Retirement Lessons from Gene Wilder

Gene Wilder

Gene Wilder

Unlike many movie stars, Gene Wilder did retirement right.

Gene Wilder’s glory years came too late for the Golden Age of Hollywood and too early for the modern era of $50 million superstars, but he did well enough to walk away after a couple of decades.

In an industry where performers in their 80s and 90s outlive their savings and need to keep working into the grave to pay the bills, that’s an achievement.

While the details of his estate have not been made public, there are a number if things we do know.

Gene Wilder died somewhere between filthy rich and flat broke, spending down his cash while remaining comfortable to the end, which came last week from Alzheimer’s complications…

Wilder retired at 58 to do what he enjoyed, writing his memoirs while living in a relatively modest home in Connecticut with his wife.  While he was active in ovarian cancer charities, it’s unclear how much he gave to them other than lending his celebrity to the charities he favored.

After all, the spouse is the only estate planning goal retirees really need to consider. Everything else — from philanthropy to dynastic heirs — comes second.

The lessons here are simple, yet unusual in the entertainment business – whether we’re talking about movies or sports.  Too often highly paid entertainers adopt a lifestyle that absorbs all of their income.  That means that if their careers end after a few years they need to begin a new career.  The alternative is to end up broke.

Wilder put enough aside while he was working to allow him to live in the style he enjoyed for 25 years after retiring and leave his wife in comfort after he passed away.  It’s a lesson for all of us who are not movie stars.  Know what we want, save so that we can afford it, and retire when we’re ready to walk away and leave it all behind.

Pay No Commissions

time to invest

New clients to Korving & Company will pay no commissions on stock and ETF trades when they open an account with us between June 16th and December 31st 2016.

We use Charles Schwab as our custodian and Schwab has made this limited-time promotion to encourage new clients to open accounts with RIA’s like Korving & Company.

The promotion is called “Make the Move” and it’s designed to:
• Give you an opportunity to experience the value and benefits of working with us.
• Execute commission-free trades to offset the cost of realigning assets to one of our portfolios.

Contact us for more information.

Ending a bad habit

Did you ever hear about the famous feud between the Hatfield and the McCoys?  They lived in the mountains on the West Virginia/ Kentucky border in the late 1800s.  It all began in a dispute over a hog and led to the death of two dozen people over a 20 year period.  As time passed the original reasons were lost and the feud became a deadly habit.

Most people are creatures of habit.  Some habits are a good thing.  It’s a substitute for rethinking a lot of things we do automatically: we shower, brush our teeth and eat breakfast mostly out of habit rather than spending time wondering if we should.  It makes our lives easier.

The habit of saving money for retirement is also a good thing.  It’s a habit that leads to financial success.  But what we do with that money can lead to bad habits.  Getting into the habit of investing in the same thing year after year can lead to bad results.

For example, Microsoft (MSFT) has made some people – like its founder Bill Gates – one of the richest men in the world.  Adjusted for stock splits, it was $0.10 /share in 1986; today it’s about $54/ share, a gain of over 54000%.  However, if you had bought it in 1999 hoping to see that trend continue you could have paid $59/per share.  You would still be waiting to break even, having lost money over a 17 year period.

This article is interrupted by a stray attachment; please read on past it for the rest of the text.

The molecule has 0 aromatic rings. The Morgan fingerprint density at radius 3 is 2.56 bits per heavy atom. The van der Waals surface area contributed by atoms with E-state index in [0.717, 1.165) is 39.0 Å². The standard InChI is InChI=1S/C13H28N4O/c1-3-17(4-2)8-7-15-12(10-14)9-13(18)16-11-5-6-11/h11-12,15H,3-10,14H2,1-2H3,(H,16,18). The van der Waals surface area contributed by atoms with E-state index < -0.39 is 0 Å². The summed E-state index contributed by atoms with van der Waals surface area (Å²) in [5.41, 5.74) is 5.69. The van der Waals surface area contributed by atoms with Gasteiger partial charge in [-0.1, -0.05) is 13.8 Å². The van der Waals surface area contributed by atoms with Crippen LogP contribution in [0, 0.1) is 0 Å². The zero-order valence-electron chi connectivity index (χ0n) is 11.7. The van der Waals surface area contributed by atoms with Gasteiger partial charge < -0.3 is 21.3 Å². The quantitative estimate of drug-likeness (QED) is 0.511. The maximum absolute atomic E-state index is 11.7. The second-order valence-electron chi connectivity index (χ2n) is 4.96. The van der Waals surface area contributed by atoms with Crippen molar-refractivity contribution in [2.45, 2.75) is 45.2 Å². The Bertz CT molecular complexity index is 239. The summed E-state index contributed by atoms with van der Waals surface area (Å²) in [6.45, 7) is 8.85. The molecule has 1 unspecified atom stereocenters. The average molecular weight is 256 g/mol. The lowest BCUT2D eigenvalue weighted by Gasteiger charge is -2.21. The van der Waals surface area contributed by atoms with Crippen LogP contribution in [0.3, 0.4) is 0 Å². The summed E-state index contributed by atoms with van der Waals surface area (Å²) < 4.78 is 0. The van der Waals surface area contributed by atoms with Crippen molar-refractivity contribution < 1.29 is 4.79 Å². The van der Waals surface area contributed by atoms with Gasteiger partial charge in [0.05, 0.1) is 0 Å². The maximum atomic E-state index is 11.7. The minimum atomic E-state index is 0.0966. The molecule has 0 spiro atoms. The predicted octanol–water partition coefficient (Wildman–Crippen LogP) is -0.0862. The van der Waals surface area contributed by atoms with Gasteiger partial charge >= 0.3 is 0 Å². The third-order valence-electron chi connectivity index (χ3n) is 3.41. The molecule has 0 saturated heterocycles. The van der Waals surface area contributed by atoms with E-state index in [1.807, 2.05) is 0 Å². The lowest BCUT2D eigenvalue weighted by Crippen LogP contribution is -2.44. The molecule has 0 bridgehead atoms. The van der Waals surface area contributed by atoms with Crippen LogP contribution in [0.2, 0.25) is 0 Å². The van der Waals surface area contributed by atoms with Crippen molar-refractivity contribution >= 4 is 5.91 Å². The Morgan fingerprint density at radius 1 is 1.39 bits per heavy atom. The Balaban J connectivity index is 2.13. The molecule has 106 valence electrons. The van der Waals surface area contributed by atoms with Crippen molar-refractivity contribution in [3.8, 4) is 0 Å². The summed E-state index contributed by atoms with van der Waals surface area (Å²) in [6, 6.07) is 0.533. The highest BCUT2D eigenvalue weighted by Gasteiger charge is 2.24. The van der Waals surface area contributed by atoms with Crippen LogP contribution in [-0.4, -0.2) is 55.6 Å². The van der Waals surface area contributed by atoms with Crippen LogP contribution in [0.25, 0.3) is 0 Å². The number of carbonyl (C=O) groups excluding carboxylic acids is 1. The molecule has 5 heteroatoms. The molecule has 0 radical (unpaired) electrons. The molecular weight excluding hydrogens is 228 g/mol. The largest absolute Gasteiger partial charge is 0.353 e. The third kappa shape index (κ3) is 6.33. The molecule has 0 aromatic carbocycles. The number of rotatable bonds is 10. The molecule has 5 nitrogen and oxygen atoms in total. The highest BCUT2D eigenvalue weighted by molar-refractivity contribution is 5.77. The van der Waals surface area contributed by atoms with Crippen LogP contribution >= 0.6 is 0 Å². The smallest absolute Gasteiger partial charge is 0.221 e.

Unfortunately, this is the kind of habit that so many investors exhibit.   They may buy stock in a company they work for and develop the habit of sticking with it even if the company has problems.  General Electric (GE) has tens of thousands of employees who bought its stock.  They saw the price drop from $60/share to $6/share between 2000 and 2009.

They may read about a mutual fund in a magazine or on-line and buy it without doing the appropriate research and add to it out of habit.  Habits are a substitute for thinking about our actions.  Some habits, like exercise and punctuality are good.  But we should avoid falling into the trap of making investment choices out of habit.  To do so can lead us to the same fate of the investor who bought Microsoft 17 years ago or GE 16 years ago and is still waiting to get even.

One way to avoid the trap of using habits to make investment choices is to regularly re-examine your investments.  Ask yourself if you had cash, would you buy the same things you currently have in your portfolio?  If you don’t know the answer, this is the time to get professional guidance from an investment professional, a trusted fiduciary who has your best interests at heart.

Tagged , , , , , , , , , , ,

Four “Hidden” Ways We Help Our Clients Save Money

We often tell clients that our long term investment objective is to provide them with a fair rate of return over time while working to minimize the amount of risk they take.  Part of that objective is achieved by finding ways to save them money.

Buying the right mutual funds can save clients a lot of money.  Many mutual fund families offer the exact same fund in several different “share classes.”  The primary difference between each share class is the expenses the fund charges the client.  After deciding which fund we want to buy, we choose the least expensive version of that fund.  This means that our clients keep a bigger share of the fund’s returns.

We also pay attention to the tax consequences of our investment strategy and work to minimize the taxes that our clients pay at the end of the year.  Occasionally we will sell some losing investments to offset gains in other investments.  At the end of the day, this allows our clients to keep more of their money.

We help clients understand how much they need to save for retirement.

For example, we might tell them that buying the new luxury car that they really want every three years will mean they have to work for another five years to meet their stated retirement goals. This helps them with their decision making.

 Making sure our clients understand how much they can safely spend and where they should take the money for their goals is a key value-added service that we provide.

 

Tagged , ,
%d bloggers like this: